by Karen Lee Richards
Whenever any chronic or painful illness becomes relatively well known, companies providing health-related products and services take notice and begin developing new products to help this patient population. Unfortunately, scam artists and hucksters also take notice and crawl out of their holes, sensing fertile ground.
In recent years, both fibromyalgia and chronic fatigue syndrome have become targets for people and companies looking to get rich off of our suffering. There are many good products and alternative treatment options available, such as vitamin and herbal supplements, acupuncture, myofascial release therapy and yoga. But there are also a growing number of questionable products and services being heavily promoted. So how you do tell which is which?
Learn to Recognize the Red Flags
Before you even consider spending your money to try a new product, look for these warning signs:
• Products or techniques that are promoted through interactive online communities.
Although most online communities work hard at trying to keep spammers out, a few do occasionally slip through the cracks. Spammers will try to infiltrate any health-related community site. They may show up in blogs or SharePosts, comments, forums and message boards. Frequently they claim to be someone who has been healed or at least greatly helped by a particular product. They invite you to visit a Web site or give you an e-mail address or phone number where you can get more information. Although they seldom admit it, most of the time these people are affiliates of the company selling the product and their primary motivation is making money, not helping you. The best thing you can do when you come across a questionable post is to notify the Web site host or forum moderator so the post can be deleted.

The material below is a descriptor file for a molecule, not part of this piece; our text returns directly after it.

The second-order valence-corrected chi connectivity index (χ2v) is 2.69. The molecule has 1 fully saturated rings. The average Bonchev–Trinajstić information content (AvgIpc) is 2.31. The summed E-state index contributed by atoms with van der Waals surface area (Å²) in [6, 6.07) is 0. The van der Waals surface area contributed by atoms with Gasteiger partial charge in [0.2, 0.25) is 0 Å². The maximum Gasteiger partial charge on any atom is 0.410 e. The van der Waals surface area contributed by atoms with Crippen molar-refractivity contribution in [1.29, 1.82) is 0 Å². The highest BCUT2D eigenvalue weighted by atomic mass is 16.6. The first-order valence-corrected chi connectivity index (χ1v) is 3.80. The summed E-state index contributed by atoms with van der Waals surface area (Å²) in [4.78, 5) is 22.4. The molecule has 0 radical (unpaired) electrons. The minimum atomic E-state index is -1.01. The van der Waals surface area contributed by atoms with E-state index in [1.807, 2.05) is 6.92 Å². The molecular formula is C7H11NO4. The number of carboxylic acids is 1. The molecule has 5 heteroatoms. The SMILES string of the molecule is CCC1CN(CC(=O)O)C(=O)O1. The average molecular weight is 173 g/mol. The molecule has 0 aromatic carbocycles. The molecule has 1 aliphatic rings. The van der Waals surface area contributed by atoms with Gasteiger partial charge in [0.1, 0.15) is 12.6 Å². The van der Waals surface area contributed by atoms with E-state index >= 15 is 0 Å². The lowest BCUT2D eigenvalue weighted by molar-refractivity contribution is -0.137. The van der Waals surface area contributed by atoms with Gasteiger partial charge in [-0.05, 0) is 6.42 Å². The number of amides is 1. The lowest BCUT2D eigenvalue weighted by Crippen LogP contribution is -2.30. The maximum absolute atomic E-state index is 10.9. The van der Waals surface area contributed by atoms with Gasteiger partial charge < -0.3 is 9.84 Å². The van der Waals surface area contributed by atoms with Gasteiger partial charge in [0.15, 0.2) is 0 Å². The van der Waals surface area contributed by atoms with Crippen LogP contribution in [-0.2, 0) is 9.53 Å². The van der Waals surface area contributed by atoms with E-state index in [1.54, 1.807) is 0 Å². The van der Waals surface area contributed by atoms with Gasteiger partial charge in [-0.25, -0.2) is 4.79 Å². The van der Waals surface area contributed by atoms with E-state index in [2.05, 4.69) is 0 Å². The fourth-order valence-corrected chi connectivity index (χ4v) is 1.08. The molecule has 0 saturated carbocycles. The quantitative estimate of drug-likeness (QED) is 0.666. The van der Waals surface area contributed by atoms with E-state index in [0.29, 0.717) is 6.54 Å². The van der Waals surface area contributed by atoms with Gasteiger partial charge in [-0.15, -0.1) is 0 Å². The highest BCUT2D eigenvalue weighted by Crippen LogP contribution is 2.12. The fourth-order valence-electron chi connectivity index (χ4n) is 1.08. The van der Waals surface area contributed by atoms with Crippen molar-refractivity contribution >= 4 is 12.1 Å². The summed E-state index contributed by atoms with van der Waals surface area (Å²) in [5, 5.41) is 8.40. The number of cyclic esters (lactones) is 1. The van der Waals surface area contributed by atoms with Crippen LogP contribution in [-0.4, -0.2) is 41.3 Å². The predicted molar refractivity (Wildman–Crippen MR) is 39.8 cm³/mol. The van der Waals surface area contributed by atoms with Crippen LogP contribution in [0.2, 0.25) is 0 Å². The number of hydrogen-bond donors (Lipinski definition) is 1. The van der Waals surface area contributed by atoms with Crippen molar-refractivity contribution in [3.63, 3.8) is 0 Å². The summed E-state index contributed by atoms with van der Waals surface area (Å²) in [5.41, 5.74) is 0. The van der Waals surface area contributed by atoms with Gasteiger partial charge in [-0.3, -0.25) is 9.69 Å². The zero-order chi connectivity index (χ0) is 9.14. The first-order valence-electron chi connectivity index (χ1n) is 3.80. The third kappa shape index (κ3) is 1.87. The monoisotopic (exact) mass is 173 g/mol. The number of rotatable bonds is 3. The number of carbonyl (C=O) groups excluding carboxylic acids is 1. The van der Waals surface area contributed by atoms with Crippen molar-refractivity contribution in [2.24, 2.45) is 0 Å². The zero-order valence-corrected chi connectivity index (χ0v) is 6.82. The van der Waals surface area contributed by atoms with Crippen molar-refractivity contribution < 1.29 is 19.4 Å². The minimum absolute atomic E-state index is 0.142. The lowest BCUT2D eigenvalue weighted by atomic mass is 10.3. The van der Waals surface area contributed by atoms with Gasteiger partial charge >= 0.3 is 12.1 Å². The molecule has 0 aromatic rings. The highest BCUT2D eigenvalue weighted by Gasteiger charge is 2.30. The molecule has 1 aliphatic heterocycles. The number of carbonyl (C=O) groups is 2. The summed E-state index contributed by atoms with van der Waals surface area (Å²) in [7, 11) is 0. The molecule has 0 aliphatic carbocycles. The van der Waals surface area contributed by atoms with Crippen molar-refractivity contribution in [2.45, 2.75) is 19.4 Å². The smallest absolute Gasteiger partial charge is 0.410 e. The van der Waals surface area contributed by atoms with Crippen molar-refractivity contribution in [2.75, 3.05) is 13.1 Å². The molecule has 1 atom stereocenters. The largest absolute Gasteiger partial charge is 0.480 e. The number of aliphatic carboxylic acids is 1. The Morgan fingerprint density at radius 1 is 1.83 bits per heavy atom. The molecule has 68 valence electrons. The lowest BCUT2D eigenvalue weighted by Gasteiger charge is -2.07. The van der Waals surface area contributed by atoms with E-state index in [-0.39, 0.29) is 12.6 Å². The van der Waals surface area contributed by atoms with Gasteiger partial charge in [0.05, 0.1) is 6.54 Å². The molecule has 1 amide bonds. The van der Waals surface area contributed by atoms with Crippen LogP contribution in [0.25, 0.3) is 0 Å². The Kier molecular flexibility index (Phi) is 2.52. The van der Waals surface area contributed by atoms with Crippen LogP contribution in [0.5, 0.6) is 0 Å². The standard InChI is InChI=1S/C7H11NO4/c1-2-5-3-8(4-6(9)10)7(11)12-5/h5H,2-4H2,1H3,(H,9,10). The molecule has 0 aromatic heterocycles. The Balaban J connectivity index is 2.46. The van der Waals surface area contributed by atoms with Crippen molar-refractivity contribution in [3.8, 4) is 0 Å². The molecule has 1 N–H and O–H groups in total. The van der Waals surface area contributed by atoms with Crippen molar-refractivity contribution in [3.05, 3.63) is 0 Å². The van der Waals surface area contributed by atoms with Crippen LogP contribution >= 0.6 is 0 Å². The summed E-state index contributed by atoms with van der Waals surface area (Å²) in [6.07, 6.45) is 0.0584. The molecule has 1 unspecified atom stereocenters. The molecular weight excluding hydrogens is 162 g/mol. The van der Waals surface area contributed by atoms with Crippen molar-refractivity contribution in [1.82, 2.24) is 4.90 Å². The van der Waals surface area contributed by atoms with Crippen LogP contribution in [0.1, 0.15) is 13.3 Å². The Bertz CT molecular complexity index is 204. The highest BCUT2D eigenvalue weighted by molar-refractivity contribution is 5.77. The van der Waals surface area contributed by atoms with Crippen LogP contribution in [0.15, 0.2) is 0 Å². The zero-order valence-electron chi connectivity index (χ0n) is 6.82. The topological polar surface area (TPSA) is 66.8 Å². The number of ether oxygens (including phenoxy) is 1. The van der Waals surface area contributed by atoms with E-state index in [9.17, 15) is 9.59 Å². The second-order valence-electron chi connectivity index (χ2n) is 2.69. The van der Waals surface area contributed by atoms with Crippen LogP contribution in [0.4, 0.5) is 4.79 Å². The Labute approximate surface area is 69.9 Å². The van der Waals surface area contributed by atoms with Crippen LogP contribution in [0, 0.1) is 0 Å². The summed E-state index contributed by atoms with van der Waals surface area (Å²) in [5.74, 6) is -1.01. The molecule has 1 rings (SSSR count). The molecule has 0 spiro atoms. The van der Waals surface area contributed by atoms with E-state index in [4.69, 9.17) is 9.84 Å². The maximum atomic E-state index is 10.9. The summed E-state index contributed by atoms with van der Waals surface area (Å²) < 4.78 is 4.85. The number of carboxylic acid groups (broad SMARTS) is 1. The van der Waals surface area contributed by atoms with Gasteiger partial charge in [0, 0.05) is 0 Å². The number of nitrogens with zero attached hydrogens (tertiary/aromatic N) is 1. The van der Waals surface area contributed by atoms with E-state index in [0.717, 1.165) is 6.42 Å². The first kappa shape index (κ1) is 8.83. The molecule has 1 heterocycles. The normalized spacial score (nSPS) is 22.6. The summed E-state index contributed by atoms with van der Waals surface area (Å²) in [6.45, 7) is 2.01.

• P****roducts, techniques or therapies that promise to cure FM or ME/CFS.
There is no cure for fibromyalgia or ME/CFS, so you know right away this is a false claim. If their primary claim is a lie, is there any reason to think you can trust anything else they say?
• Products sold from Web sites making grandiose claims.
The Web sites from which questionable products are sold often use high-pressure sales techniques designed to make the greatest emotional impact. These techniques usually follow a fairly typical format:
· Frequent use of bold lettering and all caps.
· A lot of text with many of the words in red and/or highlighted in bright yellow.
· Empathetic language showing how they understand what you're going through and how much you are suffering.
· Lots of personal stories and testimonials from people whose lives have been changed by using this product.
· References made to research proving their claims, but no links provided to the actual research.
• Techniques or therapies that you can only learn more about by buying the book.
Sometimes you will find someone claiming to have an exercise program or therapy technique that will drastically reduce your symptoms, but they don't give you a clue as to what their program consists of. All they will tell you is that to learn more about this amazing technique, you can purchase their book. While I don't expect anyone to give away their entire program, I do think if there's any value to it, they should at least give you a general idea about what it involves.
• Products or techniques that claim to help a wide variety of different illnesses.